I had never been to Korea before, and believe me, I was very excited. If you've ever looked at that part of the world on your map, you've noticed there are two Koreas. Nobody really knows why that is the case, but it's worth noting that they're very different. One of them is famous for its music and culture and the other for making lots of threats to conquer the planet. If anyone ever awards you with an all-expenses-paid trip to Korea, just check the ticket closely. As this was our vacation, we opted to go to the good one. We arrived in Seoul, the capital, at about 9pm and because I still hadn't eaten dinner, we went to get some of that famous Korean BBQ.
On the first morning we were there, we stopped at a little fancy place for breakfast. They were playing Christmas music on the radio for whatever reason. On the way out, we met another interesting person on the street. She was middle aged, and even though it was raining, carried no umbrella. She was going the other direction, but upon seeing us, turned around and walked with us. She said "Good morning! It's such a rainy and cloudy day!". I believe she repeated the bit about it being rainy and cloudy once or twice. She continued, "It's such a romantic day!", noting that Hana and I were likely together. Then she said, "OK? Goodbye!" and then turned around again and was gone. She just wanted to practice her English, I suppose.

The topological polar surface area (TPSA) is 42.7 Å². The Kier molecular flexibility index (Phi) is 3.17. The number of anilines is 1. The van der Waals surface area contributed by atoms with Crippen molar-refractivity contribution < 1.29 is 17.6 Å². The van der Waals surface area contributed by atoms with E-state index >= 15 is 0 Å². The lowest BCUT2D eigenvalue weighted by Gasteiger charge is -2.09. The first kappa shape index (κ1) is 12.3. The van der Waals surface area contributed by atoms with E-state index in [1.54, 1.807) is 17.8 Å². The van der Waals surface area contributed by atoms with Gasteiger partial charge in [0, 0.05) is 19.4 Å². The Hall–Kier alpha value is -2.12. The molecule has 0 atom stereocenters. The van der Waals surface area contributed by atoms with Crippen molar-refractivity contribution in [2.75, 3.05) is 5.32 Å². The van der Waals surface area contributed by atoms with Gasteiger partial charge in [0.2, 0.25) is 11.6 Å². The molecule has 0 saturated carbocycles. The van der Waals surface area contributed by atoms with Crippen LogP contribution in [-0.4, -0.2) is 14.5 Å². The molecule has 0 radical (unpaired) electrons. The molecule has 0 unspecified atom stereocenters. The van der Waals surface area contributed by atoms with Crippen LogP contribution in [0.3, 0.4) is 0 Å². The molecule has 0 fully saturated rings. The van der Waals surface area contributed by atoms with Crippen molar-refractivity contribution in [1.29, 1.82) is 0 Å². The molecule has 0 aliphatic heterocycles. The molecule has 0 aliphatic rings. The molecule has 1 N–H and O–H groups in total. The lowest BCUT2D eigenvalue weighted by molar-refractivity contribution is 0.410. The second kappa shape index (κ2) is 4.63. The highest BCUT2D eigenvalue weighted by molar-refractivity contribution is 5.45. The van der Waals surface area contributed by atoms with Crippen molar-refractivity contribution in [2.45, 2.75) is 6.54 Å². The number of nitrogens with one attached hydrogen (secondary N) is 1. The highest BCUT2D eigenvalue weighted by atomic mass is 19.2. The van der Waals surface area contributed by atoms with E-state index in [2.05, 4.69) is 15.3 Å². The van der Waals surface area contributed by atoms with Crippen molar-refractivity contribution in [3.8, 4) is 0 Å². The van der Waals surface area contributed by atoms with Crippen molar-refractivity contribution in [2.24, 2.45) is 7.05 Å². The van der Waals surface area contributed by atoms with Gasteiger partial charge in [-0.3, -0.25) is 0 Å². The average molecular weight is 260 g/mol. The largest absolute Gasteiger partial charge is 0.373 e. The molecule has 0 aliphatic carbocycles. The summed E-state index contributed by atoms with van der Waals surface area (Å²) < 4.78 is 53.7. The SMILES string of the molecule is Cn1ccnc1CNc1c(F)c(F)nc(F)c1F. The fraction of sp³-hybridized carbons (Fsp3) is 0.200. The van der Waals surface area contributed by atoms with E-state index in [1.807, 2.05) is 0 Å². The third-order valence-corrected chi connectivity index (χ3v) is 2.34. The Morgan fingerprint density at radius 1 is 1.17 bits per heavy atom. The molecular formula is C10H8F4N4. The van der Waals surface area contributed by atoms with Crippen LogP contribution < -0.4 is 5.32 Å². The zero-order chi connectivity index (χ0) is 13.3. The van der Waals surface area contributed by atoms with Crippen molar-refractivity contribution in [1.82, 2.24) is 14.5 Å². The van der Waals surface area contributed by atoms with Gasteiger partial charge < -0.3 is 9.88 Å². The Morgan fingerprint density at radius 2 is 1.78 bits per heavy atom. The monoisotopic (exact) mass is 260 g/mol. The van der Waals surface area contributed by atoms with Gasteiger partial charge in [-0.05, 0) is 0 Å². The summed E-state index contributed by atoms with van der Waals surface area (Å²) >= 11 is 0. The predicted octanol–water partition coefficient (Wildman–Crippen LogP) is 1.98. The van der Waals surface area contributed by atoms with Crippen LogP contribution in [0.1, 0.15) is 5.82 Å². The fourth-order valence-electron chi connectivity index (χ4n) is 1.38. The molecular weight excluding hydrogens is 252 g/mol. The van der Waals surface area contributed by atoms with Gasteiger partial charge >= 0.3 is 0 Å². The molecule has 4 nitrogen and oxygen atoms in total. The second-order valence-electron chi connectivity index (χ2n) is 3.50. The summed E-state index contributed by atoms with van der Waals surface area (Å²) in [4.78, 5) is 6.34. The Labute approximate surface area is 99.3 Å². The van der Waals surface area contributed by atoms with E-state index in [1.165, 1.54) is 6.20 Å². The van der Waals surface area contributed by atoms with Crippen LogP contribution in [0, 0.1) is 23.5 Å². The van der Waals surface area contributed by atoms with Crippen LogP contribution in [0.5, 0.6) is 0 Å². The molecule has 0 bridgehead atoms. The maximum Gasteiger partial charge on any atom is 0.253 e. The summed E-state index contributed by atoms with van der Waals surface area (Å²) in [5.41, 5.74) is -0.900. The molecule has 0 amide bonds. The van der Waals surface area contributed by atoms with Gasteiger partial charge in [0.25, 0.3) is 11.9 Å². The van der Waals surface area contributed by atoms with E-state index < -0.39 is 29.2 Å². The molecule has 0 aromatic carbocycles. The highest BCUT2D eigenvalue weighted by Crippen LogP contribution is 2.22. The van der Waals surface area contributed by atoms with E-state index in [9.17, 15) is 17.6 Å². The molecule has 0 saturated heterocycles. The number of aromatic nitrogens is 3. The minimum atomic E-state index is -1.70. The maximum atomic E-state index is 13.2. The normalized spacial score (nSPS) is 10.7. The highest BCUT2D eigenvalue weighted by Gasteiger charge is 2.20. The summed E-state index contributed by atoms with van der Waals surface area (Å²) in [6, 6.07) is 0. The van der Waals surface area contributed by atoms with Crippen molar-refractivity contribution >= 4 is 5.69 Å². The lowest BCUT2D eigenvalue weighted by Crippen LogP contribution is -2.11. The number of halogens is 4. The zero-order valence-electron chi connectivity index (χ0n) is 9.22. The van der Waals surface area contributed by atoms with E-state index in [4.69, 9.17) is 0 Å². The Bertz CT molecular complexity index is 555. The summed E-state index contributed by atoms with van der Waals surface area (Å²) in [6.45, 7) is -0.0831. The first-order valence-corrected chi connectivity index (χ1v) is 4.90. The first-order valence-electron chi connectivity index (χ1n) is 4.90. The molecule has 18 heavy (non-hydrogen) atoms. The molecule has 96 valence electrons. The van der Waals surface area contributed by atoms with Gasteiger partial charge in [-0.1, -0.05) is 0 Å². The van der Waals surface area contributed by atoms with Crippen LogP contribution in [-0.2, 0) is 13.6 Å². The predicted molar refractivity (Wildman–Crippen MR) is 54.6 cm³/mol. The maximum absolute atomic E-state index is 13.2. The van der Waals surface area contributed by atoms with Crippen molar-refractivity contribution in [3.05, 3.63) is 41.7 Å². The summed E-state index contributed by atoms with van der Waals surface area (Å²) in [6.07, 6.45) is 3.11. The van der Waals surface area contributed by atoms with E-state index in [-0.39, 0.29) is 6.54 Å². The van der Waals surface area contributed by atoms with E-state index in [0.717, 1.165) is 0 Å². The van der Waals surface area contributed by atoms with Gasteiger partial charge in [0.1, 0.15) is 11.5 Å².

The number one reason that I wanted to go on this trip was to get street food. I didn't actually have a second reason, but I'm glad I ended up having an awesome time. Japan isn't notorious for its street food, but Korea definitely is. These markets were far more exciting than I would have ever guessed.
There are a couple things to realize when going to a traditional Korean market. First and foremost, nothing is too crazy to eat. Sea urchin, strange smelling tree roots, live octopus, silk worm larvae, anything. Second, red means spicy. Just like there are different degrees of red, there are different degrees of spicy, no matter what the Koreans tell you. The first market I went to was Mangwon market. Fortunately, Hana spoke enough Asian to translate "He wants to eat whatever that is" at the various booths. Hana is my hero. I'd go around ordering a thing or two at each booth, but I got full extra fast. The shop owners kept giving me extra food for free. They told Hana that it was because I'm handsome (not just the little old ladies, either). Everyone was really nice to me at Mangwon market and I had a fantastic time. Lots of the markets had signs saying they've been on TV. In Korea, nearly everything on television is about food, so it was rarer to find a market that hadn't been on TV.